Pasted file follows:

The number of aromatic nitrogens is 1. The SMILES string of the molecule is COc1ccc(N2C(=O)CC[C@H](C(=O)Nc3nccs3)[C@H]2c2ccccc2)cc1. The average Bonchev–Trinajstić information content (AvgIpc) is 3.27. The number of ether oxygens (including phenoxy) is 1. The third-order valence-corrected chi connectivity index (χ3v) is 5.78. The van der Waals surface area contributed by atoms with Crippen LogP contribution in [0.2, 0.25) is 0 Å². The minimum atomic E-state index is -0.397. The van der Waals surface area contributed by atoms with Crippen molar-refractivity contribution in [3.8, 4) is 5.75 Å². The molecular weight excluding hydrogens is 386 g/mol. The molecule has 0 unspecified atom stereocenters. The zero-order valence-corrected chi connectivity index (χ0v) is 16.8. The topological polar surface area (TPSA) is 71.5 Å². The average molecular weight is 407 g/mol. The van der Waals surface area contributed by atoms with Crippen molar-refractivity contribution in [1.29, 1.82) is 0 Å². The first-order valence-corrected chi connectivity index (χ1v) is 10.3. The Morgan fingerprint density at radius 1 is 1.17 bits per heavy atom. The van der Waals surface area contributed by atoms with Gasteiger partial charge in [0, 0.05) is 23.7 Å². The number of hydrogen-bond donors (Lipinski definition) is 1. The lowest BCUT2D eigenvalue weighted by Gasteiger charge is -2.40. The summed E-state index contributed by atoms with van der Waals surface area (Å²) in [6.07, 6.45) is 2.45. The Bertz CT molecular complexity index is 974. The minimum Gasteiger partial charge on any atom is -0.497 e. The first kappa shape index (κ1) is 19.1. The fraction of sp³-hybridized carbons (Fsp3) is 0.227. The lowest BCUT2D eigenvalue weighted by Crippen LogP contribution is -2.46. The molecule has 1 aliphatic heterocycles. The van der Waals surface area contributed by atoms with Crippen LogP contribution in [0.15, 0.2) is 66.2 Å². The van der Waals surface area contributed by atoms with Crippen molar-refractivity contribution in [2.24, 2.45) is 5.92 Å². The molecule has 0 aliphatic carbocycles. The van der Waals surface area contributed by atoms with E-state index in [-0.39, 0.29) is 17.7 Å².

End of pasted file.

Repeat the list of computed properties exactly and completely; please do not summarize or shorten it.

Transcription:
The number of aromatic nitrogens is 1. The SMILES string of the molecule is COc1ccc(N2C(=O)CC[C@H](C(=O)Nc3nccs3)[C@H]2c2ccccc2)cc1. The average Bonchev–Trinajstić information content (AvgIpc) is 3.27. The number of ether oxygens (including phenoxy) is 1. The third-order valence-corrected chi connectivity index (χ3v) is 5.78. The van der Waals surface area contributed by atoms with Crippen LogP contribution in [0.2, 0.25) is 0 Å². The minimum atomic E-state index is -0.397. The van der Waals surface area contributed by atoms with Crippen molar-refractivity contribution in [3.8, 4) is 5.75 Å². The molecular weight excluding hydrogens is 386 g/mol. The molecule has 0 unspecified atom stereocenters. The zero-order valence-corrected chi connectivity index (χ0v) is 16.8. The topological polar surface area (TPSA) is 71.5 Å². The average molecular weight is 407 g/mol. The van der Waals surface area contributed by atoms with Crippen molar-refractivity contribution in [1.29, 1.82) is 0 Å². The first-order valence-corrected chi connectivity index (χ1v) is 10.3. The Morgan fingerprint density at radius 1 is 1.17 bits per heavy atom. The van der Waals surface area contributed by atoms with Gasteiger partial charge in [0, 0.05) is 23.7 Å². The number of hydrogen-bond donors (Lipinski definition) is 1. The lowest BCUT2D eigenvalue weighted by Gasteiger charge is -2.40. The summed E-state index contributed by atoms with van der Waals surface area (Å²) in [6.07, 6.45) is 2.45. The Bertz CT molecular complexity index is 974. The minimum Gasteiger partial charge on any atom is -0.497 e. The first kappa shape index (κ1) is 19.1. The fraction of sp³-hybridized carbons (Fsp3) is 0.227. The lowest BCUT2D eigenvalue weighted by Crippen LogP contribution is -2.46. The molecule has 1 aliphatic heterocycles. The van der Waals surface area contributed by atoms with Crippen LogP contribution in [0.15, 0.2) is 66.2 Å². The van der Waals surface area contributed by atoms with Crippen molar-refractivity contribution in [2.24, 2.45) is 5.92 Å². The molecule has 0 aliphatic carbocycles. The van der Waals surface area contributed by atoms with E-state index in [-0.39, 0.29) is 17.7 Å².